microbiology exam 13, 14, 15

use of a chemical substance to treat different aspects of disease
Chemotherapeutic agent
any chemical substances used in medical practice to treat disease (a.k.a drugs)
antimicrobial agent
agent used to treat diseases caused by microbes
chemical substance produced by microorganisms; have capacity to inhibit growth of bacteria; used in dilute solutions or it can be toxic
synthetic drugs
drugs made by man in a lab
ancient remedies
molded bread on open wounds, plants for external treatment, Karaway seed used in India to treat cancer
first to use chemical to treat the whole body from disease; coined the term chemotherapy; treated syphilis
discovered that prontosil dye prohibits the growth of gram + cells
discovered penicillin; noticed that mold from a "spoiled" experiment inhibited the growth of germs; he made a broth that could be effective on wounds
best against Gram + bacteria
selective toxicity
harms the microbes without significantly harming the host
spectrum of activity
the range of microbes that the antibiotic can fight against; an antimicrobial agent refers to the variety of microorganisms sensitive to the agent.
narrow spectrum
those that are effective against only a small number of microorganisms or a single taxonomic group (agents attack only a few different organisms)
broad spectrum
agents that effective against a great number of microorganisms from a wide range of taxonomic groups, including Gram-positive and Gram-negative bacteria; tetracylcines (agents attack many different organims)
5 Drug Mechanisms of Action
-Inhibition of Cell Wall Synthesis
-Disruption of Cell Membrane Function
-Inhibition of Protein Synthesis
-Inhibition of Nucleic Acid Synthesis
-Action of Antimetabolites
inhibition of cell wall synthesis
allow the membrane of the affected microbe to rupture and release the cell contents.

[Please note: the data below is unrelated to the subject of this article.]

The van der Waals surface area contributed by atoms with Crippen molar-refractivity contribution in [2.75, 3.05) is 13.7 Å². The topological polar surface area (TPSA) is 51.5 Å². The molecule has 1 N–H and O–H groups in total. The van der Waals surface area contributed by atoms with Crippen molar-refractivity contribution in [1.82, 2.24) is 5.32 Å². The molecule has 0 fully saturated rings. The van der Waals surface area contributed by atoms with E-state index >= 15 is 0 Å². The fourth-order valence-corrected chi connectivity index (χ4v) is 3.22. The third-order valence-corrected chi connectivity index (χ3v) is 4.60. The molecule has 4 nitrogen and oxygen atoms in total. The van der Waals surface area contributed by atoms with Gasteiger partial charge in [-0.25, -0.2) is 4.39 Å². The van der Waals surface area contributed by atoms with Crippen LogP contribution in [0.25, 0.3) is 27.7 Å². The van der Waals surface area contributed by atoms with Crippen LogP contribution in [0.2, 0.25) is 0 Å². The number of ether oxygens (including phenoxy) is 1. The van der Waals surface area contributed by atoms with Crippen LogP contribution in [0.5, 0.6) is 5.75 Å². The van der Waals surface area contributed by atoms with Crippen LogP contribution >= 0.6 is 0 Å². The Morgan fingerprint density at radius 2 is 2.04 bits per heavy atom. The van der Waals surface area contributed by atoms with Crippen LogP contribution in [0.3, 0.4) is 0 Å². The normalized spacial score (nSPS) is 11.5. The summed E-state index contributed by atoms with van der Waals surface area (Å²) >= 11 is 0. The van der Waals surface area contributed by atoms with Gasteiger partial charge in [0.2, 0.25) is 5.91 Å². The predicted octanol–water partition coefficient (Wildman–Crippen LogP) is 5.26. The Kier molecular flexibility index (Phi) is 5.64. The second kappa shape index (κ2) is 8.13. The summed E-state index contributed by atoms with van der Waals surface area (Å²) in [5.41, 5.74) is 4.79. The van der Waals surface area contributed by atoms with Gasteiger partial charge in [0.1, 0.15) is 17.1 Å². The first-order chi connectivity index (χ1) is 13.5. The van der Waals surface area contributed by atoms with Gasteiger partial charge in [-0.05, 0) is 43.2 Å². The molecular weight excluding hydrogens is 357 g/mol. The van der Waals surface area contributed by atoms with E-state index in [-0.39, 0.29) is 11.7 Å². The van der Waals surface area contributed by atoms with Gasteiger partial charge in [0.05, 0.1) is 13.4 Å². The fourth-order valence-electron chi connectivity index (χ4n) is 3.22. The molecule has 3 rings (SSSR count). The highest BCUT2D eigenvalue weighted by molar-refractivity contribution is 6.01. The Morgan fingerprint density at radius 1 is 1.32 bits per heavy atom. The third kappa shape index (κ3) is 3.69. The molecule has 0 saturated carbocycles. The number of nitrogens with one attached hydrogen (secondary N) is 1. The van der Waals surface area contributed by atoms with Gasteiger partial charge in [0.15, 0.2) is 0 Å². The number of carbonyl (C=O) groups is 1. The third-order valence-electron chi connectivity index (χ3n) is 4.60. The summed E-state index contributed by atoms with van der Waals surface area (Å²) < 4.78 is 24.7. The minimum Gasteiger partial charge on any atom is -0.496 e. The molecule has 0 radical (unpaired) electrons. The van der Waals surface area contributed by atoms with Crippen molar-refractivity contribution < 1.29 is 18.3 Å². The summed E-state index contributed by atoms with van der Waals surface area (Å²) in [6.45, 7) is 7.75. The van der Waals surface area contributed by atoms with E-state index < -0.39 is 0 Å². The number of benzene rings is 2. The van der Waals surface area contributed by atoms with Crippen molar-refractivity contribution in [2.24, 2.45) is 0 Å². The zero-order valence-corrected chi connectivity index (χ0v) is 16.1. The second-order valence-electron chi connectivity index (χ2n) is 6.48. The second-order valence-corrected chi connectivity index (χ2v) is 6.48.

-does not hurt animal cells because they lack a cell wall; best for gram +; i.e. penicillin
disruption of cell membrane function
dissolve the membrane or interfere with the movement of substances into or out of cells.

-act as detergents that distort the lipid cell membrane; best for gram -; i.e. polymixins
inhibition of protein synthesis
prevent growth of microbes by disrupting ribosomes or otherwise interfering with the process of translation.

-inhibits protein synthesis so they cannot produce proteins; i.e. streptomycin
inhibition of nucleic acid synthesis
interfere with synthesis of RNA (transcription) or DNA (replication) or disrupt the information these molecules contain.

-binds to RNA polymerase to stop RNA synthesis by stopping nucleic acid formation
substances that affect the utilization of metabolites and therefore prevent a cell from carrying out necessary metabolic reactions.
-affect normal metabolites by competitively inhibiting microbial enzymes
-or by being erroneously incorporated into important molecules such as nuclei acids
Kinds of Side Effects
side effects antimicrobial agents on the host include toxicity, allergy, and disruption of normal microflora.

-allergic reactions to antimicrobial agents occur when the body reacts to the agent as a foreign substance.

-many antimicrobial agents attack not only the infectious organism but also normal microflora.

-superinfections with new pathogens can occur when the defensive capacity of normal microbiota is destroyed.
mimics PABA to inhibit normal cell functions
the chemicals could be toxic to the human system
rashes, itching, anaphylactic shock
anaphylactic shock
body can't regulate itself
disruption of Microflora
kills the good bacteria in the body making it more susceptible to infection
resistance drugs
acquire via genetic change or non-genetic mechanisms or evasion if bacteria live in areas where ab can't reach